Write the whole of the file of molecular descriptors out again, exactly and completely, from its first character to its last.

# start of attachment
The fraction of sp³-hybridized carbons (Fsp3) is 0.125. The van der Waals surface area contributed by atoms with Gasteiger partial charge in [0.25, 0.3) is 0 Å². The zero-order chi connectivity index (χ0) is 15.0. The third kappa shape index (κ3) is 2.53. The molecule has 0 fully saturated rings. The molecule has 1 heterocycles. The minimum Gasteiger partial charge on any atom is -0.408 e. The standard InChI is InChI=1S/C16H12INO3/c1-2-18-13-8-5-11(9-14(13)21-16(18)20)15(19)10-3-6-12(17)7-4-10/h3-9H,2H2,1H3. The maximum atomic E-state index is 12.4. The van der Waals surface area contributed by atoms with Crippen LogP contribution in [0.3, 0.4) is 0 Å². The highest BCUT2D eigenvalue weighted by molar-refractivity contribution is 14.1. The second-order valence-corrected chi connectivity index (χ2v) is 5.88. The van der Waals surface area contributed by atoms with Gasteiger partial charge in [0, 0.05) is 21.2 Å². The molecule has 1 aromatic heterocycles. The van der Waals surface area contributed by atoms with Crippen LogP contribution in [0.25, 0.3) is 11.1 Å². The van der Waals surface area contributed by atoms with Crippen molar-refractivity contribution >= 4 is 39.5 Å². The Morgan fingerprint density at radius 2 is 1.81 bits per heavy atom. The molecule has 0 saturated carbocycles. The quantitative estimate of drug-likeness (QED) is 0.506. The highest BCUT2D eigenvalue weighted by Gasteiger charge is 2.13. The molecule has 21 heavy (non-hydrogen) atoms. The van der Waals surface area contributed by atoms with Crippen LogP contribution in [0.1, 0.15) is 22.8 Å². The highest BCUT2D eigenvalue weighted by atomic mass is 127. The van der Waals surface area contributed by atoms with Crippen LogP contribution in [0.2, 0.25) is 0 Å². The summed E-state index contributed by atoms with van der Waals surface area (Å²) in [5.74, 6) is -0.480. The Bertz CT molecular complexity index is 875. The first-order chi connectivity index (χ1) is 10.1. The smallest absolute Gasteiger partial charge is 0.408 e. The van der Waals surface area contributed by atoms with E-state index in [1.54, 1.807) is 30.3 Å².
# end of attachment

The fraction of sp³-hybridized carbons (Fsp3) is 0.125. The van der Waals surface area contributed by atoms with Gasteiger partial charge in [0.25, 0.3) is 0 Å². The zero-order chi connectivity index (χ0) is 15.0. The third kappa shape index (κ3) is 2.53. The molecule has 0 fully saturated rings. The molecule has 1 heterocycles. The minimum Gasteiger partial charge on any atom is -0.408 e. The standard InChI is InChI=1S/C16H12INO3/c1-2-18-13-8-5-11(9-14(13)21-16(18)20)15(19)10-3-6-12(17)7-4-10/h3-9H,2H2,1H3. The maximum atomic E-state index is 12.4. The van der Waals surface area contributed by atoms with Crippen LogP contribution in [0.3, 0.4) is 0 Å². The highest BCUT2D eigenvalue weighted by molar-refractivity contribution is 14.1. The second-order valence-corrected chi connectivity index (χ2v) is 5.88. The van der Waals surface area contributed by atoms with Gasteiger partial charge in [0, 0.05) is 21.2 Å². The molecule has 1 aromatic heterocycles. The van der Waals surface area contributed by atoms with Crippen LogP contribution in [0.25, 0.3) is 11.1 Å². The van der Waals surface area contributed by atoms with Crippen molar-refractivity contribution >= 4 is 39.5 Å². The Morgan fingerprint density at radius 2 is 1.81 bits per heavy atom. The molecule has 0 saturated carbocycles. The quantitative estimate of drug-likeness (QED) is 0.506. The highest BCUT2D eigenvalue weighted by Gasteiger charge is 2.13. The molecule has 21 heavy (non-hydrogen) atoms. The van der Waals surface area contributed by atoms with Crippen LogP contribution in [0.1, 0.15) is 22.8 Å². The highest BCUT2D eigenvalue weighted by atomic mass is 127. The van der Waals surface area contributed by atoms with Crippen LogP contribution in [0.2, 0.25) is 0 Å². The summed E-state index contributed by atoms with van der Waals surface area (Å²) in [5.74, 6) is -0.480. The Bertz CT molecular complexity index is 875. The first-order chi connectivity index (χ1) is 10.1. The smallest absolute Gasteiger partial charge is 0.408 e. The van der Waals surface area contributed by atoms with E-state index in [1.54, 1.807) is 30.3 Å².